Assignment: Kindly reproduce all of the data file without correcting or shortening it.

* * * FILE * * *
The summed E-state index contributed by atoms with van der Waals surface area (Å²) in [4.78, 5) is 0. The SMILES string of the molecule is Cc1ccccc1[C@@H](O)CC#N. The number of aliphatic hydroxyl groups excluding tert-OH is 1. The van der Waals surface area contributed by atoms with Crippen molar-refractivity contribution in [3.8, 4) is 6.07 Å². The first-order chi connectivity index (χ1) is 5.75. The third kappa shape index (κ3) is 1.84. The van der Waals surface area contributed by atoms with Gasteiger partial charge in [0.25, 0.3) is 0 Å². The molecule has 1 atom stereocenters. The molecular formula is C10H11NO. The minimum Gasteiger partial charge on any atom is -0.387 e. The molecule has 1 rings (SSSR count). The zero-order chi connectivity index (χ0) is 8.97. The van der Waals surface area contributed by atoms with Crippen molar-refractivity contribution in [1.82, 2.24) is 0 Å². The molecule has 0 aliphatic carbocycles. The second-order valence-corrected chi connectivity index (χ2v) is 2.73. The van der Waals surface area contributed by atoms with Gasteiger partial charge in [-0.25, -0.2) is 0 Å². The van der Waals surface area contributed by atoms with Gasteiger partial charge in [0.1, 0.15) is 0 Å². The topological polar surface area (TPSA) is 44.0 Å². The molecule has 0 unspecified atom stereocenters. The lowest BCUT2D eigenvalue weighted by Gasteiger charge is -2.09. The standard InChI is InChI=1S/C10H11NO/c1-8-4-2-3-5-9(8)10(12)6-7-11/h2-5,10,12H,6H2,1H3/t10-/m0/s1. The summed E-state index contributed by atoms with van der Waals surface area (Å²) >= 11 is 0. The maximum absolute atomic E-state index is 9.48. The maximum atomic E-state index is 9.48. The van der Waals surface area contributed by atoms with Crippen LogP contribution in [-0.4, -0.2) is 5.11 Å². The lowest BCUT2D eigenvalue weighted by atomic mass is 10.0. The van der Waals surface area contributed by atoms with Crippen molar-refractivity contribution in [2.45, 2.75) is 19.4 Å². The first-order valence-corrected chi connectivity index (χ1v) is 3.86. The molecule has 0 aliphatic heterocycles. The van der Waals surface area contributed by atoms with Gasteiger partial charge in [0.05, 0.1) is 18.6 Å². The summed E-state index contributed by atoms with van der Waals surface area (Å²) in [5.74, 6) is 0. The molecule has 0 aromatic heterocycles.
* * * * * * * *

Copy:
The summed E-state index contributed by atoms with van der Waals surface area (Å²) in [4.78, 5) is 0. The SMILES string of the molecule is Cc1ccccc1[C@@H](O)CC#N. The number of aliphatic hydroxyl groups excluding tert-OH is 1. The van der Waals surface area contributed by atoms with Crippen molar-refractivity contribution in [3.8, 4) is 6.07 Å². The first-order chi connectivity index (χ1) is 5.75. The third kappa shape index (κ3) is 1.84. The van der Waals surface area contributed by atoms with Gasteiger partial charge in [0.25, 0.3) is 0 Å². The molecule has 1 atom stereocenters. The molecular formula is C10H11NO. The minimum Gasteiger partial charge on any atom is -0.387 e. The molecule has 1 rings (SSSR count). The zero-order chi connectivity index (χ0) is 8.97. The van der Waals surface area contributed by atoms with Crippen molar-refractivity contribution in [1.82, 2.24) is 0 Å². The molecule has 0 aliphatic carbocycles. The second-order valence-corrected chi connectivity index (χ2v) is 2.73. The van der Waals surface area contributed by atoms with Gasteiger partial charge in [-0.25, -0.2) is 0 Å². The van der Waals surface area contributed by atoms with Gasteiger partial charge in [0.1, 0.15) is 0 Å². The topological polar surface area (TPSA) is 44.0 Å². The molecule has 0 unspecified atom stereocenters. The lowest BCUT2D eigenvalue weighted by Gasteiger charge is -2.09. The standard InChI is InChI=1S/C10H11NO/c1-8-4-2-3-5-9(8)10(12)6-7-11/h2-5,10,12H,6H2,1H3/t10-/m0/s1. The summed E-state index contributed by atoms with van der Waals surface area (Å²) >= 11 is 0. The maximum absolute atomic E-state index is 9.48. The maximum atomic E-state index is 9.48. The van der Waals surface area contributed by atoms with Crippen LogP contribution in [-0.4, -0.2) is 5.11 Å². The lowest BCUT2D eigenvalue weighted by atomic mass is 10.0. The van der Waals surface area contributed by atoms with Crippen molar-refractivity contribution in [2.45, 2.75) is 19.4 Å². The first-order valence-corrected chi connectivity index (χ1v) is 3.86. The molecule has 0 aliphatic heterocycles. The van der Waals surface area contributed by atoms with Gasteiger partial charge in [0.05, 0.1) is 18.6 Å². The summed E-state index contributed by atoms with van der Waals surface area (Å²) in [5.74, 6) is 0. The molecule has 0 aromatic heterocycles.